23-Jan-2015 Source: Rostec
In January 2015 “Rostvertol”, a member of Rostec’s Russian Helicopters Holding, marks the 30th anniversary of the serial production launch of the world’s largest cargo helicopter, the Mi-26T. The machine is capable of carrying up to 20 tons of cargo, and is still holds the record for total carrying capacity.
Mi-26T was based on the Mi-26 military transport helicopter, the development of which began in the 70s at the M.L. Mil R&D Center, which is now also a member of Russian Helicopters. The Ministry of Defense, as the customer, was satisfied with the results of the helicopter’s testing and recommended that it be mass produced, as well as adopted into the Soviet army.
In 1981, the Mi-26 was first demonstrated at the International ParisAirShow at Le Bourget. The demonstration of the heavy-lifting helicopter to the world created a furor. Foreign customers became interested in the chopper.
The Mi-26 showed itself to be an exclusively reliable and high-performance helicopter, so plans were made to develop a civilian version. Today’s Mi-26T has become an indispensable vehicle for transporting heavy cargo in Russia and abroad.
The Mi-26T helicopter is capable of carrying up to 20 tons of equipment and massive cargo on its external suspension or in the cargo hold, and today it still holds the record for carrying capacity, according to a company press release.
The Mi-26T is different from its prototype with the inclusion of additional radio communication, navigation, and flight equipment, precision hovering system, color thermal imaging, and its lack of armor plating and amphibious or other military equipment. It significantly expanded the equipment, which would lead to a more efficient use of the helicopter when working with an external load. Since January 1985, the Mi-26T began to be produced commercially at Rostvertol.
In 1986, Aeroflot began to actively use the Mi-26T. The first company to obtain one was Tyumen airlines. The Mi-26T were particularly in demand during the development of oil and gas fields in Western Siberia. In 1986, the helicopters were used in the aftermath of the Chernobyl accident.
Later, a new modification of the Mi-26T was developed to significantly increase its commercial value. In February 1996, at the flight test station in the Rostov factory, the refueling version of the Mi-26T rose for the first time in the sky. In September 1997, the Mi-26T helicopter first flew in its fire-fighting modification, equipped with an MAT-15 drain device, and in 1998 began to be mass produced. The fire-fighting version of the Mi-26T chopper was repeatedly used to extinguish fires in countries such as France, Germany, Austria, Italy, Bulgaria, Serbia, Montenegro, Cyprus and others.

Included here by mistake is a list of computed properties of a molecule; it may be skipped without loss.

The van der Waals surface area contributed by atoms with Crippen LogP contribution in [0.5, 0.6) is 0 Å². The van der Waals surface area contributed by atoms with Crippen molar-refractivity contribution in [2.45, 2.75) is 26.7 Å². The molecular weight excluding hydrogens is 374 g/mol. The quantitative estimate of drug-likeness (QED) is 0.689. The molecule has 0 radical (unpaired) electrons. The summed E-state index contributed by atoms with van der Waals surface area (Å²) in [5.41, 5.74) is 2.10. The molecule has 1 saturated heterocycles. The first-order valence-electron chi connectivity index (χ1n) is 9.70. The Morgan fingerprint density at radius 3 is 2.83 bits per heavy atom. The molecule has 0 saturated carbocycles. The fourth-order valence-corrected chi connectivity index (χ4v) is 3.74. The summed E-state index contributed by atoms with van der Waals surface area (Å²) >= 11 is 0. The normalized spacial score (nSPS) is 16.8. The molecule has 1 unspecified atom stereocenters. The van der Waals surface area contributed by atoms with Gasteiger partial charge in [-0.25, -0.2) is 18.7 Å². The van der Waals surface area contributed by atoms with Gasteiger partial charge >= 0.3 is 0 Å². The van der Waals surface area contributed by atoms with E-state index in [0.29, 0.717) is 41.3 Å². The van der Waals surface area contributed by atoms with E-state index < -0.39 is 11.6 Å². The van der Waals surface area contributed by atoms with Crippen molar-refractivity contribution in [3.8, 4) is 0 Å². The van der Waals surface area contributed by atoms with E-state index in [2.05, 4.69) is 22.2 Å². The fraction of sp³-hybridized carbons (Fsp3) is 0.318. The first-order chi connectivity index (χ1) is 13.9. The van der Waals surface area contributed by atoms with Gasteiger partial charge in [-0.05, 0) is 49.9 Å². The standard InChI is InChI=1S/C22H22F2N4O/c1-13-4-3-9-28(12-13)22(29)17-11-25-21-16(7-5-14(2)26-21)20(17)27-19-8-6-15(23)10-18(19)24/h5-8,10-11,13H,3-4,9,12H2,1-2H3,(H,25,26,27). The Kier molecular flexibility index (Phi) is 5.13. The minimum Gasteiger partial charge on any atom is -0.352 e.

Regardless of its use, the main function of the Mi-26T is to transport cargo. Its unique load capacity is in demand not only for daily tasks but also for the most extraordinary situations. One example is the transportation in 1999 of a 20-ton block of ice enclosing the carcass of a dead 20 thousand year-old mammoth.
In November 2001, in the village of Pavlovsk, the Mi-26T helicopter transported unique installation works – a dome and a cross for a Christian church. Twice, in 2002 and 2009, the chopper transported crashed US Air Force Boeing CH-47 Chinook helicopters, which weigh 11 tons each. In the summer of 2009, a Russian Emergencies Ministry helicopter transported a 27-meter Alinghi 5 catamaran from a shipyard in Villeneuve, where it was built on Lake Geneva. A month later, the Mi-26T continued operation and carried the catamaran on its external suspension across the Alps and landed safely in Genoa.
The Mi-26T helicopter was directly involved in the construction of the Olympic Games in Sochi, performing complex installation works. In particular, helicopters of this type are used when installing transmission towers built along the new highways, and for the construction of cable cars.
Despite the demand and its excellent flight specifications, the Mi-26T is constantly being upgraded. The upgraded Mi-26T2 is currently undergoing flight tests with a reduced number of crew members, a “glass” cockpit, advanced avionics, and night-flight operation capability, which significantly improves its ergonomics and reduces the load on the crew.